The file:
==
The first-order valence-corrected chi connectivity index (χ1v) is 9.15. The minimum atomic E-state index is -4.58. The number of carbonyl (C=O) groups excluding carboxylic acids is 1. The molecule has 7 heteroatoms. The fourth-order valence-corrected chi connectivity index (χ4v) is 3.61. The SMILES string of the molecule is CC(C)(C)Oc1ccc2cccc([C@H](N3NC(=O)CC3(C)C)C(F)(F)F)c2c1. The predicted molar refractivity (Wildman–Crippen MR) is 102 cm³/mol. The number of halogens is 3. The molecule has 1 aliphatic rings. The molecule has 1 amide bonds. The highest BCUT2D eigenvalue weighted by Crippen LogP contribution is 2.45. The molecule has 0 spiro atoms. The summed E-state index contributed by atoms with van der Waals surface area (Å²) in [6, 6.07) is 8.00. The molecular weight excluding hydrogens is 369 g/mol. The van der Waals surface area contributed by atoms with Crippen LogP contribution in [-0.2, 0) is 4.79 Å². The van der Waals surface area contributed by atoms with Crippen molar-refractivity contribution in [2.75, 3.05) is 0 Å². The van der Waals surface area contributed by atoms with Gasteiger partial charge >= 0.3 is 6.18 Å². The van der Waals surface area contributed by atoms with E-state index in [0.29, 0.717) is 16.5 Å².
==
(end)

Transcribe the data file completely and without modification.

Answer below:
The first-order valence-corrected chi connectivity index (χ1v) is 9.15. The minimum atomic E-state index is -4.58. The number of carbonyl (C=O) groups excluding carboxylic acids is 1. The molecule has 7 heteroatoms. The fourth-order valence-corrected chi connectivity index (χ4v) is 3.61. The SMILES string of the molecule is CC(C)(C)Oc1ccc2cccc([C@H](N3NC(=O)CC3(C)C)C(F)(F)F)c2c1. The predicted molar refractivity (Wildman–Crippen MR) is 102 cm³/mol. The number of halogens is 3. The molecule has 1 aliphatic rings. The molecule has 1 amide bonds. The highest BCUT2D eigenvalue weighted by Crippen LogP contribution is 2.45. The molecule has 0 spiro atoms. The summed E-state index contributed by atoms with van der Waals surface area (Å²) in [6, 6.07) is 8.00. The molecular weight excluding hydrogens is 369 g/mol. The van der Waals surface area contributed by atoms with Crippen LogP contribution in [-0.2, 0) is 4.79 Å². The van der Waals surface area contributed by atoms with Crippen molar-refractivity contribution in [2.75, 3.05) is 0 Å². The van der Waals surface area contributed by atoms with Gasteiger partial charge >= 0.3 is 6.18 Å². The van der Waals surface area contributed by atoms with E-state index in [0.29, 0.717) is 16.5 Å².